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What would be the best strategy to build a boost graph that holds both directed and undirected edges?

I want to model a social network, where nodes represent people, and edges represent relationships. Some relationships are undirected (BrotherOf), while other are directed (FatherOf).

I need something like in_edges, out_edges and undirected_edges iterators.

Edit:

Since I need to deal with very large graphs, I want a method which is efficient both in memory consumption and in algorithms execution speed.

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3 Answers 3

You could simply represent it as a directed graph.

An undirected edge can then be represented by replacing it with a directed edge in both directions.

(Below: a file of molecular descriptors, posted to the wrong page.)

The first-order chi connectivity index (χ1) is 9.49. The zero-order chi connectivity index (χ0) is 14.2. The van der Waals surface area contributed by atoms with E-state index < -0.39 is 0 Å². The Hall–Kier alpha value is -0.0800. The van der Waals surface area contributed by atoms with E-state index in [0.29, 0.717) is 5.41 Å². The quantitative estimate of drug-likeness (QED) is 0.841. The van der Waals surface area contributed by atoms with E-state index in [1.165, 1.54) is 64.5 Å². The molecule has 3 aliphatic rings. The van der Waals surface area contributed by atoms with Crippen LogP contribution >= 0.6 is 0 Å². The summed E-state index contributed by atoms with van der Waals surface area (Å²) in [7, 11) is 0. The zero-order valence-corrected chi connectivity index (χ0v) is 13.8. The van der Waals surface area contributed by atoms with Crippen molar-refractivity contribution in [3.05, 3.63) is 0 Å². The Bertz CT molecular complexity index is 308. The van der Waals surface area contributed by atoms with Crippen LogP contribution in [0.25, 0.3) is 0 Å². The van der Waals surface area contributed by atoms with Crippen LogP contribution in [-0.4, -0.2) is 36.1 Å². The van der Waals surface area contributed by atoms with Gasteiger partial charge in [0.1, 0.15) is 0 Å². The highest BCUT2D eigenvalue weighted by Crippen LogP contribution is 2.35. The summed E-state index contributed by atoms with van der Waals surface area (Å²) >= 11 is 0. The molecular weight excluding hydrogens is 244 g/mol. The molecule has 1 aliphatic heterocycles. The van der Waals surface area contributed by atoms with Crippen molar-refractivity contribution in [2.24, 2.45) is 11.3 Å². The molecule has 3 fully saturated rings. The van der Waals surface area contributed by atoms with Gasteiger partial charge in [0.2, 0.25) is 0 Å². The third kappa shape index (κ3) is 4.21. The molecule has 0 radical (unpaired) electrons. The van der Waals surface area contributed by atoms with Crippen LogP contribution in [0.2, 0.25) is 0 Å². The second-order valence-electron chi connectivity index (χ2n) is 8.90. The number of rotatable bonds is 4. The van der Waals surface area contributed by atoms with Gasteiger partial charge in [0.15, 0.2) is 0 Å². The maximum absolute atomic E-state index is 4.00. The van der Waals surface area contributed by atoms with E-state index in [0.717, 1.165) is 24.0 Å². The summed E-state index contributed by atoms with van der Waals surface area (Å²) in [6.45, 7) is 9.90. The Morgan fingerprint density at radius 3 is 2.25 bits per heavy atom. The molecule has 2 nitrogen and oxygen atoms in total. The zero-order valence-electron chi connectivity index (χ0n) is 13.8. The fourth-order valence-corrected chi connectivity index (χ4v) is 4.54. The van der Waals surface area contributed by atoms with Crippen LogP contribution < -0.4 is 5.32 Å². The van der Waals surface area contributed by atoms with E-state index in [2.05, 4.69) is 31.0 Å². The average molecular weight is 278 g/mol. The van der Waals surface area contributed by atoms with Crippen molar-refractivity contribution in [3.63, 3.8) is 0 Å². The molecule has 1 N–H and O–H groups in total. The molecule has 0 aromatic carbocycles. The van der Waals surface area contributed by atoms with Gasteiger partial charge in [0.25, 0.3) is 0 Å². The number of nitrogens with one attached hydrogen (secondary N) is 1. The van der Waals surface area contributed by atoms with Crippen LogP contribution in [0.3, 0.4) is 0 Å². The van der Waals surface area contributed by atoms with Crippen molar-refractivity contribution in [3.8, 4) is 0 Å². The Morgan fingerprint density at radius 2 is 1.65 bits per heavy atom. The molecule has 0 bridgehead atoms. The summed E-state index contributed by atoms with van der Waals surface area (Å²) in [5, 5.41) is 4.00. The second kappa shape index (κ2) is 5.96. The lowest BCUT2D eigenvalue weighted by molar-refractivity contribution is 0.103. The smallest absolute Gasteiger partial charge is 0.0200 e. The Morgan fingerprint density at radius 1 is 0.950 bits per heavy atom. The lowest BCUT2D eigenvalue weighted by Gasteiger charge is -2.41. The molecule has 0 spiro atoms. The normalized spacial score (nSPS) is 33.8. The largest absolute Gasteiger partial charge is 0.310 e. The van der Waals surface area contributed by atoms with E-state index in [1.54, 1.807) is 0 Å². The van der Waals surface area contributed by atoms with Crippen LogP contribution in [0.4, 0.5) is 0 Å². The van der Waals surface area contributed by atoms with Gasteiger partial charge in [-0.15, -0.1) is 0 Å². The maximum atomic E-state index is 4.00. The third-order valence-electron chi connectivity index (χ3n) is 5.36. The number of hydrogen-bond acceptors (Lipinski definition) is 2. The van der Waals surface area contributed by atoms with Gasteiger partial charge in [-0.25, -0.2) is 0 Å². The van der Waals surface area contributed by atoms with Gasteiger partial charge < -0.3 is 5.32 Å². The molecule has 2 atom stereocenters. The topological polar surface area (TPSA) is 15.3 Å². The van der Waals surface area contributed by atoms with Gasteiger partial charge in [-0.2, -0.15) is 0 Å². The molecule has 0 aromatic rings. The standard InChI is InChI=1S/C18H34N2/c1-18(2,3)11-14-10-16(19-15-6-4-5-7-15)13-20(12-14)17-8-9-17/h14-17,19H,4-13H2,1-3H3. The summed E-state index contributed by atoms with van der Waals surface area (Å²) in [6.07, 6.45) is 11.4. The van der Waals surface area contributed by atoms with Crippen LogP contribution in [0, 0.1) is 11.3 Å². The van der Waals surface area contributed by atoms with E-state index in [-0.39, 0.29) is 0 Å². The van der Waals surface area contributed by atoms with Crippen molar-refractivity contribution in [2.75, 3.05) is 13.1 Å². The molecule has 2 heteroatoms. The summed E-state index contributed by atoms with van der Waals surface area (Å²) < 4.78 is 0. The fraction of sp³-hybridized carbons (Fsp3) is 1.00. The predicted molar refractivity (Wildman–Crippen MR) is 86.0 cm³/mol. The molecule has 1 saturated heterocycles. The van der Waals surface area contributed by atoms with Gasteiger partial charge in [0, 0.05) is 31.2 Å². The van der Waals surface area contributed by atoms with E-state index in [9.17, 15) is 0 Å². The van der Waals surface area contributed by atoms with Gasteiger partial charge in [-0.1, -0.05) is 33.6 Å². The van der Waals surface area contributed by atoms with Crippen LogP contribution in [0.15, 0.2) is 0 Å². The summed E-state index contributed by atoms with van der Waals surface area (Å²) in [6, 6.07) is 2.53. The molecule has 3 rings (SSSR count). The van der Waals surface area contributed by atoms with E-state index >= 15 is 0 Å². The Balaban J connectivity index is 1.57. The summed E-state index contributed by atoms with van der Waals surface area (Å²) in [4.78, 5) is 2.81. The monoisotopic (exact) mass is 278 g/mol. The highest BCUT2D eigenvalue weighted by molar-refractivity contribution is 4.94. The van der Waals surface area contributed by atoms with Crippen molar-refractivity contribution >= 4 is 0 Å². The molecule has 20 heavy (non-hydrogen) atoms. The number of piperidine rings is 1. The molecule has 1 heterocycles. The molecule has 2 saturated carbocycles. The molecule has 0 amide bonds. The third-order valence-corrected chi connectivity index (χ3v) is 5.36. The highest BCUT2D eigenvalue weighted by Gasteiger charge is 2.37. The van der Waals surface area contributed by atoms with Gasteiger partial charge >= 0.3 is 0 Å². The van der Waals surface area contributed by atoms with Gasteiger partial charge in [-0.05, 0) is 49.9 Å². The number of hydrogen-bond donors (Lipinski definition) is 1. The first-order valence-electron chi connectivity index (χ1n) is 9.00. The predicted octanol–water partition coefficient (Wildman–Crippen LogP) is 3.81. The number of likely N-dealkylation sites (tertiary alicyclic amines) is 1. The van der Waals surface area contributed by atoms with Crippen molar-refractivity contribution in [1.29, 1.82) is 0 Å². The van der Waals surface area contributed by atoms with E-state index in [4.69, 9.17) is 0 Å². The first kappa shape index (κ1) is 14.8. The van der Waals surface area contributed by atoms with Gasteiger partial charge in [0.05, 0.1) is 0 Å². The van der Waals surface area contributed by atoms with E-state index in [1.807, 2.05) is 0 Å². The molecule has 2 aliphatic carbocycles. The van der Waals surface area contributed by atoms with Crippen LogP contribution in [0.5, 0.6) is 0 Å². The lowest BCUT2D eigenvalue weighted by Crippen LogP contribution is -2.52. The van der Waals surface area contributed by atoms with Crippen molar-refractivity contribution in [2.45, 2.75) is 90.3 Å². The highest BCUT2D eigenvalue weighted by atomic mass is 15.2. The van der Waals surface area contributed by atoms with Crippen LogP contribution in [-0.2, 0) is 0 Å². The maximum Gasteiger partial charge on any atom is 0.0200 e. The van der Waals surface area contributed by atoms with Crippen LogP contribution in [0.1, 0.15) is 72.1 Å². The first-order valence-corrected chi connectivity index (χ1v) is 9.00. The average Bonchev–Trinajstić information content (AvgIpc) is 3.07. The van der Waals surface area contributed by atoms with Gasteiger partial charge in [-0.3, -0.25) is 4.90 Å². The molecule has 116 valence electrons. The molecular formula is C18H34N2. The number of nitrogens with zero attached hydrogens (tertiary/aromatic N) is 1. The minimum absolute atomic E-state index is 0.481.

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beat me to it :/ –  Yochai Timmer Jun 26 '11 at 16:57
    
It will work, but it would take more memory (especially if edges have lot of properties). Also, I can see a lot of cases where the code may be somewhat 'dirty'. –  Lior Kogan Jun 26 '11 at 17:01
    
You have the advantage that it's quite easy to maintain, however, and all traditional algorithms will work on it. –  Sebastian Paaske Tørholm Jun 26 '11 at 17:14

There's a fairly simple way: a graph for the brother relationship, another for the father relationship. Or one for all undirected relationships, and one for directed relationships, which may include the undirected ones in both directions so that the standard graph algorithms work as expected.

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Operations such as graph traversing and nodes deletion would not look nice. –  Lior Kogan Jun 26 '11 at 17:05

Represent it as a directed graph.

And if edges have too many properties, you can just store a pointer to your data.

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